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Re: [CDT-L] bears

Virginia Owen wrote:
> I'm in the middle of reading Herrero's book on bears. It's very good,
> albeit a bit graphic. It made me wonder though - do any of you have any
> good/bad bear stories? I've had several encounters with black bears - but
> never with grizzlies. Last summer in Glacier we went from paranoia (this
> was only a couple of weeks after a park employee was eaten by three bears)
> to indignation because we didn't see hide nor hair of a bear. So - how
> about the rest of you - any encounters?  What is the closest you have been
> to a wild grizzly?
> Ginny

Scary book, Ginny. :-)

As simply as I can put it, grizzlys are like people. No two are likely to 
be the same, and even a "nice" one can be having a bad day on the day you 
cross paths with it. Most if given a chance, will back away from a bad 
encounter tho. 

I homesteaded in Alaska, trapped, and worked for the BLM. In those years 
I had a chance to meet up with several. Only one seemed intent on causing 
us(wife, me and son)harm. We also had a sow and two cubs sniff and circle 
our tent one night.(you could see the paws under the flap)I can still 
remember the banging of my heart! I was put up a tree once, but "saved" 
by the mad mother moose.(bad sitution!) My fire boss was treed by a 
grizzy on a fire once and mauled pretty badly on his leggs, but never got 
him out of the tree.

The scariest bears I have ever run into were the ones that were hanging 
around campsites. These were camping areas that people were living at in 
hopes of finding work on the oil pipeline. These bears got bad enough 
that we had to move the people out and shut down a couple of campgrounds.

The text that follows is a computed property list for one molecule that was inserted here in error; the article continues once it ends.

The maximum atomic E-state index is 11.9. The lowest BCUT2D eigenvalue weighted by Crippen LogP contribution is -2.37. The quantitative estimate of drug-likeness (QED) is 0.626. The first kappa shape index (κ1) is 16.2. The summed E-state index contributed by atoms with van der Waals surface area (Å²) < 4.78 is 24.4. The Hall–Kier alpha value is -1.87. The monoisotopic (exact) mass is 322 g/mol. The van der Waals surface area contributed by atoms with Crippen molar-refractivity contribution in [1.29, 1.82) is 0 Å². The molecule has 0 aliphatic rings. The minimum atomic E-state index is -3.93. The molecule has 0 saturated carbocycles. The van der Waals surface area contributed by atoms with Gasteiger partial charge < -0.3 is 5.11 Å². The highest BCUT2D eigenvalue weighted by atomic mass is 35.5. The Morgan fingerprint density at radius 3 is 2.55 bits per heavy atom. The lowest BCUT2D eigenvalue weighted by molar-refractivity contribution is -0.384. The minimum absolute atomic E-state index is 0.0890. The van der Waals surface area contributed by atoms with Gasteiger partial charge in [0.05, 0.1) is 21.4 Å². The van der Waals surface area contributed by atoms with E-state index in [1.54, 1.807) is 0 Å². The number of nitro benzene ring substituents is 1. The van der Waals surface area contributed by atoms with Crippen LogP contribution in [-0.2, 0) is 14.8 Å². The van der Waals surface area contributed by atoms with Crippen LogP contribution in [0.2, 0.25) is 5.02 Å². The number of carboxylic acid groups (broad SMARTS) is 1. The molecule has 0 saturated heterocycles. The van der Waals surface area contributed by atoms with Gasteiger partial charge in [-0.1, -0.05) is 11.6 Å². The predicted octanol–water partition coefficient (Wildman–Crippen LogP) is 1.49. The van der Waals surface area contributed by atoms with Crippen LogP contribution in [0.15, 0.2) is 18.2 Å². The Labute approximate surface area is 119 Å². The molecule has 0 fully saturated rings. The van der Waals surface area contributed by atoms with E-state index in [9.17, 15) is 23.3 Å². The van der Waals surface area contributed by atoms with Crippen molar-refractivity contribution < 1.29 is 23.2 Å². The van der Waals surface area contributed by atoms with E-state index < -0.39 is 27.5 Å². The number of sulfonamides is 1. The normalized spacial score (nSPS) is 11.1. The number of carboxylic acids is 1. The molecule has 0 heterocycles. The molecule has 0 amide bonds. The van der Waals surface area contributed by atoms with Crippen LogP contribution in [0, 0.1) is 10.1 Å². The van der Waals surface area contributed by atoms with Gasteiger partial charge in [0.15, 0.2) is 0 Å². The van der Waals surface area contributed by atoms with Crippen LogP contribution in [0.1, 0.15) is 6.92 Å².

Where all this is heading is this. Wild bears will normally give you a 
wild berth, if they know you are coming. However, bears that loose the 
fear of humans OR link them with food can be a real worry. I believe the 
NPS are doing a good job keeping the bear contacts to the leval they are, 
however, any time you have that kind of exsposure and that many people, 
there are bound to be problems from time to time.

The grizzly is what makes some of this country "feel" wild. You've hiked 
through glacier and even if you didn't have a close encounter, you can 
still feel their presences, right.

Just follow the rules about the clean camp and all, and make noises as 
you head down the trail. That's about all you can do in a place like 
glacier, with its prearranged camping areas. As for other places along 
the trail, and in grizzly country, I'd not sleep in areas that have been 
used alot or not kept clean. Just a matter of time until trouble arrives.

I personally don't trust park bears near as much as wild bears. With that 
said, I sure hope they are here to stay!

If I could offer a piece of advice, beyond all the normal stuff, it would 
be to show the bear its just curtisy sp?. If you find yourself up close 
and personal to one and neither of you (the bear or you)have really 
ackowledged each other(chance incounter), just advoid eye contact and try 
your leval best to act like you never saw it. If it thinks(or plays the 
game with you"and they can play it well")you don't see it, then he likely 
will just let you pass, even if you are too close. I've know this to 
happen on more than one occasion.(the bears and I pretended each other 
wasn't there and just let each other pass) I feel by doing this you don't 
force the bears hand. Bears (and other animals) do it all the time to 
avoid conflicts.

Good hike this summer! look forward to your reports.

James, here in new mexico now

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